I often think of an article I once read about a published author who wrote 10,000 words a day. My first thought was that if I did that, I'd have no time to feed the cat or go to the shops or ferry around various children. My second thought was that I was not committed to writing because if I was really committed, I too would write thousands of words a day.

I feel differently now. It is good to be a 'lazy' writer, someone who remembers to feed the cat, who enjoys a trip to the shops, who is willing to drop everything and ferry offspring around. This is the stuff of life. I rather feel that writing thousands of words a day, every day, is more like going to the gym for long power sessions, instead of walking round the lake or diving in clear-water seas. Sometimes the experience is worth more than the perceived gain.

Then I think that anyone who can spare those hours for writing at least has a significant other to deal with life for them. They are not solely responsible for the cat-feeding etc. They will not harm anyone by staying, closeted away in a brain-fuelled fugue.

This could be where I come full circle and feel I am not committed enough again. It is not that I want someone else to do all these things for me - I like the cat, I like seeing the kids - but it would be good to be so utterly focused that writing great amounts, every day, is nearer the top of my list.

And then, and then, I look again and see life more clearly.

I write in short bursts because, these days, my concentration comes in short bursts. I rarely sit for hours, words streaming from me, because when I do I forget everything, dear readers, the cat is left to itself, as is the whole of life. If I live my work, I truly live it and thousands of words spill from me and nothing else matters. Then after, I pick up the pieces and see what I have missed.

I am no longer a power-house of the written word. I cannot go for hours in my muscle-building sessions. These days it has to be the walk by the lake or the dive into clear waters: anything else is bad for the rest of me.

And so I write my stories in the time it takes the washing machine to finish; I write the next chapter in my quiet hours, sitting in the car; I write the next book in all the gaps when other things have slipped away; I write my poems in the dark of night when sleep drops its guard.

I write in the places where life breathes and I breathe with it. All writing is an exhalation, after all, a letting out of thoughts and dreams taken in with new air.

When all this romance fails me, I write in the time it would have taken me to complain I am not writing, so that by the end of each day, some new thing has been created and I can go to sleep knowing only nightmares and dreams are waiting.

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Sunday, 13 April 2014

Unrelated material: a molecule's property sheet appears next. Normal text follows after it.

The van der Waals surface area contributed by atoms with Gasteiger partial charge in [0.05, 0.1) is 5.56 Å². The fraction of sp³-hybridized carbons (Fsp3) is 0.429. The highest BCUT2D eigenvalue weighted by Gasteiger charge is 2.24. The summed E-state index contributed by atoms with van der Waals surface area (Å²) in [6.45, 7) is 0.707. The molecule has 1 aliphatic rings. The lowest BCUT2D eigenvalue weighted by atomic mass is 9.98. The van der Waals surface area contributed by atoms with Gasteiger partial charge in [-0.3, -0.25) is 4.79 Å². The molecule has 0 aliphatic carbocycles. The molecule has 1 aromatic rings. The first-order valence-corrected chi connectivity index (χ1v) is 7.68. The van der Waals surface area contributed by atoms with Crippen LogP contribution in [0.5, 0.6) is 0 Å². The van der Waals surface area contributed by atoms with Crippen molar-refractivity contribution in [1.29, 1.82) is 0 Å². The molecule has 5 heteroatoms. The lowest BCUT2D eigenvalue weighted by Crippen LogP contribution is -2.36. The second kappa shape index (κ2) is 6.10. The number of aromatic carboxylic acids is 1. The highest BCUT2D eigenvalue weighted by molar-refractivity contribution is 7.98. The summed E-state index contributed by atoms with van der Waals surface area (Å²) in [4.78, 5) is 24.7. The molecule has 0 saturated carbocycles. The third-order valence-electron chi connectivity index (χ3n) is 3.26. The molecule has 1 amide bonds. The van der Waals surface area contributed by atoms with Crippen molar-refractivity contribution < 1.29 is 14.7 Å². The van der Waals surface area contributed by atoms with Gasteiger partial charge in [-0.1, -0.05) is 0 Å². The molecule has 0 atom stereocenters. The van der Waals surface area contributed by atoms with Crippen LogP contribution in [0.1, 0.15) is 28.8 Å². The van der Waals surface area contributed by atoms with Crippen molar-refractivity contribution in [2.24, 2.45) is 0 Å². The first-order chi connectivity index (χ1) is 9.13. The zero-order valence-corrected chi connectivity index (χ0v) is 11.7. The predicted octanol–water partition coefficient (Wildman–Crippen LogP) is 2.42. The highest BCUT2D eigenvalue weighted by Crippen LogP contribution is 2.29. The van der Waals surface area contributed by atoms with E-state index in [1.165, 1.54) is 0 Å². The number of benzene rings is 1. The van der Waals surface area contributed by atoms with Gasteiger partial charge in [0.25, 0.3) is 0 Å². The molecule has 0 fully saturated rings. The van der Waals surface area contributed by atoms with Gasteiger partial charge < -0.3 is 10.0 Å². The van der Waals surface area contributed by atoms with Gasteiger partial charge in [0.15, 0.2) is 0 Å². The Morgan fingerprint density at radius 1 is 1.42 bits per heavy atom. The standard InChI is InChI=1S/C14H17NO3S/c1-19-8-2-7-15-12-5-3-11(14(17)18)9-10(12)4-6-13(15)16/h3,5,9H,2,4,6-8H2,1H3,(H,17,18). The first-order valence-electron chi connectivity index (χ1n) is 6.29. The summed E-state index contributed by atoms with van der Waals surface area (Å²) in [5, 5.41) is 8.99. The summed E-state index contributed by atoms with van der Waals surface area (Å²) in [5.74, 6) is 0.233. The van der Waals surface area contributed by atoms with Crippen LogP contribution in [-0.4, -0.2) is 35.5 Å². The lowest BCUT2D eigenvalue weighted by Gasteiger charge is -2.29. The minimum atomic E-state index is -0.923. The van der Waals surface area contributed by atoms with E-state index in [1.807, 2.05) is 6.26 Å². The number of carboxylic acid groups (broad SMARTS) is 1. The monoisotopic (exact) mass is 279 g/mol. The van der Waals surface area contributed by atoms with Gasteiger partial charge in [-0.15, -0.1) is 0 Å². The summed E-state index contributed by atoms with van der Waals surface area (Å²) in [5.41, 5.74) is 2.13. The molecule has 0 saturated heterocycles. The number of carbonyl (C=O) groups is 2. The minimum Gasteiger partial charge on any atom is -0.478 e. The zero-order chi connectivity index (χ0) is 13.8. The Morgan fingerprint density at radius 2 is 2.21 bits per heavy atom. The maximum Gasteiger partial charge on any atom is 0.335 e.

Don't Panic! Exam time is here again.

It's exam time and I'm getting calls from people who have suddenly realised it's 6 weeks until they or their kids have to take a really scary exam and they're still scoring low grades in their mocks and homework.

Oh dear. I'll be honest: I dread these calls. I've had experiences in the past when people have hoped I can help them but then cancelled lessons and wasted their precious time, still expecting a handful of lessons to act like a magic pill to help their child succeed in an exam they can't manage.

I don't mind trying to help people 'last minute' - I've even done some booster classes in the last week, and the last night, before exams. If students are willing it is amazing what you can achieve in a very short space of time. But it all falls apart if the expectation is that having lessons will solve the problem by itself.

This 6 week countdown is the last chance for some students to achieve their grade, especially those who have missed out on regular, quality teaching at school or haven't been able to study because of illness or other issues. This is the time when we can go back to basics and really work through the strange and unknown zones of Maths and English.

After this week, I start to feel a sense of panic emanating from all my GCSE and A Level students, the undercurrent of adrenaline which is inevitable once they realise what date it is and what they still have to remember, or even learn for the first time.

I think it's always important to remember that these exams do not define you for the rest of your life. They are useful, they can open doors, but they can be repeated or replaced by equivalent qualifications. They do not constitute the whole of your life's work to date, they merely show you can repeat the facts you were taught in the last couple of years.